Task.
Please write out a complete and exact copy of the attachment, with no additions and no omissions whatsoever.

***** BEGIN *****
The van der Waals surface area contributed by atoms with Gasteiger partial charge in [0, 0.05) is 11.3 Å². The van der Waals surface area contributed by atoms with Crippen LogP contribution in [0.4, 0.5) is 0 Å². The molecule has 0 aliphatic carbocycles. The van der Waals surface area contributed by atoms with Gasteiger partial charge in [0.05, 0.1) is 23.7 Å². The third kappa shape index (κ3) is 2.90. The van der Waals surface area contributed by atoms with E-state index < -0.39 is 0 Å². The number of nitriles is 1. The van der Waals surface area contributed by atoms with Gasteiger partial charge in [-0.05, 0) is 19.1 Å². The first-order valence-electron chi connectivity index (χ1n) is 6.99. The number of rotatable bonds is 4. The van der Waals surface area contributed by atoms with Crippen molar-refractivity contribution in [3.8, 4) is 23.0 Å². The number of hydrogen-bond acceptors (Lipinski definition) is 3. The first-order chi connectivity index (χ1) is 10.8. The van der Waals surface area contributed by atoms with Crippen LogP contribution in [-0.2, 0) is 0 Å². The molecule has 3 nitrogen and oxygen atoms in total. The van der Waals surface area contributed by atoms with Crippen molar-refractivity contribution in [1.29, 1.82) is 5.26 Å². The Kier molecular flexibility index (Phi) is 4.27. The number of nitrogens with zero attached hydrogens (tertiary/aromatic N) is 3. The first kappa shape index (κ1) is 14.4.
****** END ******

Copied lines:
The van der Waals surface area contributed by atoms with Gasteiger partial charge in [0, 0.05) is 11.3 Å². The van der Waals surface area contributed by atoms with Crippen LogP contribution in [0.4, 0.5) is 0 Å². The molecule has 0 aliphatic carbocycles. The van der Waals surface area contributed by atoms with Gasteiger partial charge in [0.05, 0.1) is 23.7 Å². The third kappa shape index (κ3) is 2.90. The van der Waals surface area contributed by atoms with E-state index < -0.39 is 0 Å². The number of nitriles is 1. The van der Waals surface area contributed by atoms with Gasteiger partial charge in [-0.05, 0) is 19.1 Å². The first-order valence-electron chi connectivity index (χ1n) is 6.99. The number of rotatable bonds is 4. The van der Waals surface area contributed by atoms with Crippen molar-refractivity contribution in [3.8, 4) is 23.0 Å². The number of hydrogen-bond acceptors (Lipinski definition) is 3. The first-order chi connectivity index (χ1) is 10.8. The van der Waals surface area contributed by atoms with Crippen LogP contribution in [-0.2, 0) is 0 Å². The molecule has 3 nitrogen and oxygen atoms in total. The van der Waals surface area contributed by atoms with Crippen molar-refractivity contribution in [1.29, 1.82) is 5.26 Å². The Kier molecular flexibility index (Phi) is 4.27. The number of nitrogens with zero attached hydrogens (tertiary/aromatic N) is 3. The first kappa shape index (κ1) is 14.4.